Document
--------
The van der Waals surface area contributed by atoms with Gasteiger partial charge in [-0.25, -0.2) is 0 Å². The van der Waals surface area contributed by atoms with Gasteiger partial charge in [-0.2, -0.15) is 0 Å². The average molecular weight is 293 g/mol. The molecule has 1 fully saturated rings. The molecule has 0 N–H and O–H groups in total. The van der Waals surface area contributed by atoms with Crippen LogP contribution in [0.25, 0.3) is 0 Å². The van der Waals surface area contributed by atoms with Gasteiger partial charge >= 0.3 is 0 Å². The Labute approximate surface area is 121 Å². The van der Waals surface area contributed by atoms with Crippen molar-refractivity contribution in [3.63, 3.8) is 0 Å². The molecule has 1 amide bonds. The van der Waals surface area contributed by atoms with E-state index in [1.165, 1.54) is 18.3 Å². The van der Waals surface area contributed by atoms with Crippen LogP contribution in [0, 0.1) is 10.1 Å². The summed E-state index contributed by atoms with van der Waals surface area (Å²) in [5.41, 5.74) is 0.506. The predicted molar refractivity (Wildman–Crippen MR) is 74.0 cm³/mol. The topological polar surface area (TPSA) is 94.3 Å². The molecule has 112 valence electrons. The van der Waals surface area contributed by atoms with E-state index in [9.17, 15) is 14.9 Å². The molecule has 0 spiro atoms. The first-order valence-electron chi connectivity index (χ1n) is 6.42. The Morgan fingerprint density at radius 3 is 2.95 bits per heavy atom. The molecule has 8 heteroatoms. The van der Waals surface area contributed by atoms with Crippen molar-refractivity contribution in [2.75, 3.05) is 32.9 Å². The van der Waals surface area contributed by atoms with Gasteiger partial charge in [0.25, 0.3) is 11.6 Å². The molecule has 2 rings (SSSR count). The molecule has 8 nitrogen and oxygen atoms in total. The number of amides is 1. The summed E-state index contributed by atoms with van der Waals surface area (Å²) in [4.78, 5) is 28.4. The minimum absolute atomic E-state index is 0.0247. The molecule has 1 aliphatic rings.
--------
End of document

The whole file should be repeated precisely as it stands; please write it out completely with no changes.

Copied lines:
The van der Waals surface area contributed by atoms with Gasteiger partial charge in [-0.25, -0.2) is 0 Å². The van der Waals surface area contributed by atoms with Gasteiger partial charge in [-0.2, -0.15) is 0 Å². The average molecular weight is 293 g/mol. The molecule has 1 fully saturated rings. The molecule has 0 N–H and O–H groups in total. The van der Waals surface area contributed by atoms with Crippen LogP contribution in [0.25, 0.3) is 0 Å². The van der Waals surface area contributed by atoms with Gasteiger partial charge >= 0.3 is 0 Å². The Labute approximate surface area is 121 Å². The van der Waals surface area contributed by atoms with Crippen molar-refractivity contribution in [3.63, 3.8) is 0 Å². The molecule has 1 amide bonds. The van der Waals surface area contributed by atoms with E-state index in [1.165, 1.54) is 18.3 Å². The van der Waals surface area contributed by atoms with Crippen LogP contribution in [0, 0.1) is 10.1 Å². The summed E-state index contributed by atoms with van der Waals surface area (Å²) in [5.41, 5.74) is 0.506. The predicted molar refractivity (Wildman–Crippen MR) is 74.0 cm³/mol. The topological polar surface area (TPSA) is 94.3 Å². The molecule has 112 valence electrons. The van der Waals surface area contributed by atoms with E-state index in [9.17, 15) is 14.9 Å². The molecule has 0 spiro atoms. The first-order valence-electron chi connectivity index (χ1n) is 6.42. The Morgan fingerprint density at radius 3 is 2.95 bits per heavy atom. The molecule has 8 heteroatoms. The van der Waals surface area contributed by atoms with Crippen molar-refractivity contribution in [2.75, 3.05) is 32.9 Å². The van der Waals surface area contributed by atoms with Gasteiger partial charge in [0.25, 0.3) is 11.6 Å². The molecule has 2 rings (SSSR count). The molecule has 8 nitrogen and oxygen atoms in total. The number of amides is 1. The summed E-state index contributed by atoms with van der Waals surface area (Å²) in [4.78, 5) is 28.4. The minimum absolute atomic E-state index is 0.0247. The molecule has 1 aliphatic rings.